Here are some of the specific areas in which an oral surgeon may specialize:

  1. Tooth Extractions: Oral surgeons are skilled in performing tooth extractions, including removing impacted teeth (such as wisdom teeth) and teeth that are damaged or infected beyond repair.
  2. Dental Implants: If you need to replace missing teeth, an oral surgeon can place dental implants, which are titanium posts surgically placed into the jawbone to support replacement teeth.
  3. Corrective Jaw Surgery: If you have a misaligned jaw causing issues such as difficulty chewing or speaking, an oral surgeon can perform corrective jaw surgery to reposition the jawbone.
  4. Facial Trauma: An oral surgeon can treat the damage if you have suffered a facial injury, such as a broken jaw or fractured cheekbone.
  5. Oral Cancer: Oral surgeons can perform biopsies and surgery to remove tumors and treat mouth, tongue, and throat cancer.

The American Association of Oral and Maxillofacial Surgeons provides guidelines and standards for these procedures.

Oral Surgeon vs Dentist for Extractions

Both oral surgeons and dentists are trained to perform extractions, but there are some differences in their approach and the types of cases they may handle.

Dentists can perform routine extractions, such as removing teeth that are decayed, damaged, or causing crowding in the mouth. They can also extract wisdom teeth in some instances, such as if they are fully erupted and unaffected.

On the other hand, oral surgeons are trained to handle more complex extractions, such as impacted wisdom teeth, teeth with curved or long roots, or teeth in difficult-to-reach locations in the mouth. They can also provide sedation or anesthesia during the procedure to help ensure patient comfort.

Can I Go Straight to an Oral Surgeon?

In most cases, you will need a referral from a dentist or physician to see an oral surgeon. This is because oral surgeons typically provide specialized care for more complex oral health issues that require surgery or advanced treatments beyond the scope of a general dentist.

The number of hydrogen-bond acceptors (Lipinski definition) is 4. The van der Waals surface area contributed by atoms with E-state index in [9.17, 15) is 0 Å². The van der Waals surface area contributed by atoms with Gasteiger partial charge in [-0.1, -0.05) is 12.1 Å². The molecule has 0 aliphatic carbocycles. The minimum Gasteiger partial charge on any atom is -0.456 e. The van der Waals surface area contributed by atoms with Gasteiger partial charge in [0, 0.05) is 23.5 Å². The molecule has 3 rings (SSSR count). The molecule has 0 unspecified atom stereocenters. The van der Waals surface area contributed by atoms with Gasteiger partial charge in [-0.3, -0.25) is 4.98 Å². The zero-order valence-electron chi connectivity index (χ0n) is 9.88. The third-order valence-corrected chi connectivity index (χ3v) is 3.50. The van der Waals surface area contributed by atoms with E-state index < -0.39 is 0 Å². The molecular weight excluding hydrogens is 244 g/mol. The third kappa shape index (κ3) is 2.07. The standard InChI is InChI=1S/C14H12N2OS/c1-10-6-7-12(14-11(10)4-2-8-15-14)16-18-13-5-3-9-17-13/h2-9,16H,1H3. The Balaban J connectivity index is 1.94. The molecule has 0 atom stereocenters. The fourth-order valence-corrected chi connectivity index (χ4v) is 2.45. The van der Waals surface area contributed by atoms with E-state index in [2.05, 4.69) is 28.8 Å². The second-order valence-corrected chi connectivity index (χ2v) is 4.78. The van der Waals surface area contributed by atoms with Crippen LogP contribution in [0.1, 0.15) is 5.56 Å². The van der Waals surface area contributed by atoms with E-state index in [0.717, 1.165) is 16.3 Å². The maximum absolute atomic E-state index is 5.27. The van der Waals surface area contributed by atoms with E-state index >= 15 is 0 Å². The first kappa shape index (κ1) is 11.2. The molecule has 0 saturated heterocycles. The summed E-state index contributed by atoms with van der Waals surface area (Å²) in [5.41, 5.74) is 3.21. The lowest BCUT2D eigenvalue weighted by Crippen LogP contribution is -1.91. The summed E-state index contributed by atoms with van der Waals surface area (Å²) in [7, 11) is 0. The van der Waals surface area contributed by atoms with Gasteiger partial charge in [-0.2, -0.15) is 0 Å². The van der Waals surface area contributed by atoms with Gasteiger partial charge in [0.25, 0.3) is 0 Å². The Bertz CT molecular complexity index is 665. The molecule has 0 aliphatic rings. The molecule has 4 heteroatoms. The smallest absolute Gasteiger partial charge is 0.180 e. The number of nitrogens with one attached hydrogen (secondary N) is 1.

Are Oral Surgeons More Expensive Than Dentists

The cost of dental procedures can vary depending on several factors, including the location, the complexity of the procedure, and the dental professional performing the procedure. As such, it’s challenging to make a general statement about whether oral surgeons are more expensive than dentists.

In general, oral surgery procedures may be more expensive than routine dental procedures, such as cleanings and fillings, due to the complexity of the surgery and the specialized training required of oral surgeons. However, this is not always the case. For example, a simple tooth extraction performed by a general dentist may cost less than a more complex extraction performed by an oral surgeon.

It’s important to remember that dental insurance may cover a portion of the cost of dental procedures, and many dental practices offer payment plans or financing options to help make dental care more affordable. Additionally, preventive care, such as regular dental check-ups and cleanings, can help prevent more serious dental issues and be more cost-effective in the long run.

Dentist vs Oral Surgeon Salary

According to the Bureau of Labor Statistics (BLS), the median annual salary for dentists in the United States was $165,840 as of May 2020. The lowest 10 percent of dentists earned less than $77,720, while the highest 10 percent earned more than $208,000.

According to the BLS, the median annual salary for oral and maxillofacial surgeons was $285,660 as of May 2020. The lowest 10 percent of oral surgeons earned less than $161,670, while the highest 10 percent earned more than $442,330.